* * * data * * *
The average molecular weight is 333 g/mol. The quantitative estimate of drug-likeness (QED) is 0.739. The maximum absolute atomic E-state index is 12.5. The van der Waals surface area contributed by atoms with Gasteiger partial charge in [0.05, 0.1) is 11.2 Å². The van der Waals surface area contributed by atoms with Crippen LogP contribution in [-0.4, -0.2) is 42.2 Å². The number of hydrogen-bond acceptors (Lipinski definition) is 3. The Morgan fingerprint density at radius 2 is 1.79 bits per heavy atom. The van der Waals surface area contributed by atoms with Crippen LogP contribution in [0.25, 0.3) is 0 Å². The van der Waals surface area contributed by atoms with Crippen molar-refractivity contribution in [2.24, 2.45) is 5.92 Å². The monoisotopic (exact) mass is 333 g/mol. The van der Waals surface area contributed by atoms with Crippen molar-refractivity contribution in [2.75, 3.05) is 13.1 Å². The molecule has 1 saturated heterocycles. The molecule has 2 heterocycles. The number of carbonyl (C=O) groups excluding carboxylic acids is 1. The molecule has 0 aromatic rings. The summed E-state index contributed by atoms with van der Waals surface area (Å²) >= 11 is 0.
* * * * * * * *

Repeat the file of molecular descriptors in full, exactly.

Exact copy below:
The average molecular weight is 333 g/mol. The quantitative estimate of drug-likeness (QED) is 0.739. The maximum absolute atomic E-state index is 12.5. The van der Waals surface area contributed by atoms with Gasteiger partial charge in [0.05, 0.1) is 11.2 Å². The van der Waals surface area contributed by atoms with Crippen LogP contribution in [-0.4, -0.2) is 42.2 Å². The number of hydrogen-bond acceptors (Lipinski definition) is 3. The Morgan fingerprint density at radius 2 is 1.79 bits per heavy atom. The van der Waals surface area contributed by atoms with Crippen LogP contribution in [0.25, 0.3) is 0 Å². The van der Waals surface area contributed by atoms with Crippen molar-refractivity contribution in [2.24, 2.45) is 5.92 Å². The monoisotopic (exact) mass is 333 g/mol. The van der Waals surface area contributed by atoms with Crippen molar-refractivity contribution in [2.75, 3.05) is 13.1 Å². The molecule has 1 saturated heterocycles. The molecule has 2 heterocycles. The number of carbonyl (C=O) groups excluding carboxylic acids is 1. The molecule has 0 aromatic rings. The summed E-state index contributed by atoms with van der Waals surface area (Å²) >= 11 is 0.